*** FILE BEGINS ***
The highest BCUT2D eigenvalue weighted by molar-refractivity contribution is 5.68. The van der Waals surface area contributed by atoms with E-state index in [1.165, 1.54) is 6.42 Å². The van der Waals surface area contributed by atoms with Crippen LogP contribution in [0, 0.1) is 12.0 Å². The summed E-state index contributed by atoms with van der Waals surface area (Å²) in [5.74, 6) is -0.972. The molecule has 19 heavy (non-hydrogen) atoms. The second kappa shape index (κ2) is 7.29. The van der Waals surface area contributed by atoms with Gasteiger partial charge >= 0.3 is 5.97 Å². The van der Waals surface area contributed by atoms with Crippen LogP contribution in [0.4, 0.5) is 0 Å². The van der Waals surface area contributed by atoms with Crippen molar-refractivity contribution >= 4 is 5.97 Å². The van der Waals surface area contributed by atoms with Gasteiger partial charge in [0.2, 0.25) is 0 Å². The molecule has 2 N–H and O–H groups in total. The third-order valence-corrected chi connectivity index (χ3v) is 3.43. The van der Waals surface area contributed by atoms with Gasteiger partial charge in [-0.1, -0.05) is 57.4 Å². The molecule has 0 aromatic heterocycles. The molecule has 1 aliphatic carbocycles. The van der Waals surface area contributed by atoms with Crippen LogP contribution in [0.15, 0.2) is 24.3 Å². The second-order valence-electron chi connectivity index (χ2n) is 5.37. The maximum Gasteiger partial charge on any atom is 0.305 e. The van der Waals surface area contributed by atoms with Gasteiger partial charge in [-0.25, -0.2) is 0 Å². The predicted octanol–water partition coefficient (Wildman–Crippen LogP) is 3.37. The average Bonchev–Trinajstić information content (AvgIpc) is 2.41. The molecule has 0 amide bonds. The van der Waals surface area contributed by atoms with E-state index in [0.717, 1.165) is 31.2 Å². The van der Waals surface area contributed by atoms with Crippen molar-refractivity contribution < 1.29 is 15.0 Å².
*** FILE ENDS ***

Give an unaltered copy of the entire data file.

The highest BCUT2D eigenvalue weighted by molar-refractivity contribution is 5.68. The van der Waals surface area contributed by atoms with E-state index in [1.165, 1.54) is 6.42 Å². The van der Waals surface area contributed by atoms with Crippen LogP contribution in [0, 0.1) is 12.0 Å². The summed E-state index contributed by atoms with van der Waals surface area (Å²) in [5.74, 6) is -0.972. The molecule has 19 heavy (non-hydrogen) atoms. The second kappa shape index (κ2) is 7.29. The van der Waals surface area contributed by atoms with Gasteiger partial charge >= 0.3 is 5.97 Å². The van der Waals surface area contributed by atoms with Crippen LogP contribution in [0.4, 0.5) is 0 Å². The van der Waals surface area contributed by atoms with Crippen molar-refractivity contribution >= 4 is 5.97 Å². The van der Waals surface area contributed by atoms with Gasteiger partial charge in [0.2, 0.25) is 0 Å². The molecule has 2 N–H and O–H groups in total. The third-order valence-corrected chi connectivity index (χ3v) is 3.43. The van der Waals surface area contributed by atoms with Gasteiger partial charge in [-0.1, -0.05) is 57.4 Å². The molecule has 0 aromatic heterocycles. The molecule has 1 aliphatic carbocycles. The van der Waals surface area contributed by atoms with Crippen LogP contribution in [0.15, 0.2) is 24.3 Å². The second-order valence-electron chi connectivity index (χ2n) is 5.37. The maximum Gasteiger partial charge on any atom is 0.305 e. The van der Waals surface area contributed by atoms with Gasteiger partial charge in [-0.25, -0.2) is 0 Å². The predicted octanol–water partition coefficient (Wildman–Crippen LogP) is 3.37. The average Bonchev–Trinajstić information content (AvgIpc) is 2.41. The molecule has 0 amide bonds. The van der Waals surface area contributed by atoms with E-state index in [0.717, 1.165) is 31.2 Å². The van der Waals surface area contributed by atoms with Crippen molar-refractivity contribution < 1.29 is 15.0 Å².